De Niro’s creation is one of the most repulsive characters in film history, yet we cannot help but watch his every move. This is a man who was always raging, who did not know how to live without that rage, and watched somewhat helplessly as it ruined his life. De Niro knew what kind of man he was portraying and threw himself into the role with wild abandon.

In recent years I have become disenchanted with De Niro’s work, as he has become lazier and lazier as an actor, to the point he has become embarrassing. That said, there was 10-year spell between 1974 and 1984 when he was simply the most electrifying actor in movies; there was no one to match him. I miss this De Niro terribly.

In superb supporting roles were Joe Pesci and Cathy Moriarty, both Oscar nominated, while Paul Schrader’s screenplay, rumored to have been doctored by De Niro (who took no credit), was a descent into hell.

Scorsese’s direction is among the finest in the history of the cinema, to my mind, and remains the finest of his career to date as he allows for this dark character study to be as close to reality as anything he has ever done.  The sequences inside the ring seem to get into the fighters’ heads, as we hear the cluttered sounds of punches landing, the roar of the crowd, all distorted as the fight goes on, and they become less and less coherent.

The director had one disagreement in making the film with UA and to the studio’s credit, the suits stood by their director.  UA felt it would be better to see De Niro with all this massive weight gain at the end of the film, thereby giving the audience something to build towards. Scorsese, rightly, disagreed, submitting that if he showed De Niro as the much heavier La Motta at the beginning of the film, then cut to him in peak condition, the audience would focus on the film and follow more closely his downfall.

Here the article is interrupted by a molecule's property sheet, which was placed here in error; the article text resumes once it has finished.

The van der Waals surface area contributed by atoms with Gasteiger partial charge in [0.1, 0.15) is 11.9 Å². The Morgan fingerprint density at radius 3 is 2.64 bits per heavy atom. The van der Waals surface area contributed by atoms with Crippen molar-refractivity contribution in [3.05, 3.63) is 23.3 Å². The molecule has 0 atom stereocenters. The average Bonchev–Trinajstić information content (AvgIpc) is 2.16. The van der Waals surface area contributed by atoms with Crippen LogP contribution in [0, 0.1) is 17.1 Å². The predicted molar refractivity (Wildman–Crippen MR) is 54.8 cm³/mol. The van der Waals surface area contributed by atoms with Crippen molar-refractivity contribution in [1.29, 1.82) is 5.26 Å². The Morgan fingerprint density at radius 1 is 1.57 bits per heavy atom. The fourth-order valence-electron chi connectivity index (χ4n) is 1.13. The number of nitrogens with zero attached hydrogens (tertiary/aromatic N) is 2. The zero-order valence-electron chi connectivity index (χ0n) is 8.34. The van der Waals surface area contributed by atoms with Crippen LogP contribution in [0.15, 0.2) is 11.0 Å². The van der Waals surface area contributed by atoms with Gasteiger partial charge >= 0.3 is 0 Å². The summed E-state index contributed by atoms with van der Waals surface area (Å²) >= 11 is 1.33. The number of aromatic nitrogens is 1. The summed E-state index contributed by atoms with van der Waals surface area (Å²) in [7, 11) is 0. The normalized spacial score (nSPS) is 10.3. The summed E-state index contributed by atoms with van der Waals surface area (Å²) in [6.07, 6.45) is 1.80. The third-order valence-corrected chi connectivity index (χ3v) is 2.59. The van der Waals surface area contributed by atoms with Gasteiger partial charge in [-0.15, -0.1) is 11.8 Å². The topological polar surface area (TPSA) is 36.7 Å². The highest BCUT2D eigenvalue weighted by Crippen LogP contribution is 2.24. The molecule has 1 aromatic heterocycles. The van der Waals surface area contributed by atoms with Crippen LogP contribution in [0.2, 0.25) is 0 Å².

The decision was brilliant because at the beginning, when we first encounter La Motta long after his retirement, 70 pounds overweight, flabby, his face scarred, his nose bulbous, and then it hits us like a lightning bolt that the character we are watching is being portrayed by Robert De Niro. Then we cut to a ripped De Niro in the ring, his character 25 years younger, and the transformation takes our breath away. No computer generated images, no trickery, just a group of people in search of the ultimate truth in their characters and the film using only their own gifts and the energy each brings to the job.

What haunts me about “Raging Bull?” The blood dripping off the rope after the last fight with Sugar Ray Robinson, during which, perhaps to atone for his sins, to punish himself, Jake La Motta yields to the other fighter and gives over his body for punishment, taking a terrible beating. Blood sprays onto the audience, runs down La Motta’s chest and onto the floor of the ring, then we see it dripping off the rope, perhaps the greatest metaphorical image for boxing ever put on film.

It seems silly now that “Raging Bull” did not win Oscars for Best Picture and Best Director, one of the biggest revisionist gripes of the cinema’s top honor for many fans.  But I think we also should understand why.  Like us, the members of the Academy were assaulted with the film the first time they saw it and did not know quite what to think. Scorsese gave them something very different, not something merely to watch, but something to experience, and they were not ready for the film. Nobody was.

By the decade’s end it was widely considered the best of the 1980s and now is considered among the greatest films ever made.  To this day, thinking about the picture gives me chills.  And every time I watch it, I’m reminded again of why I love movies.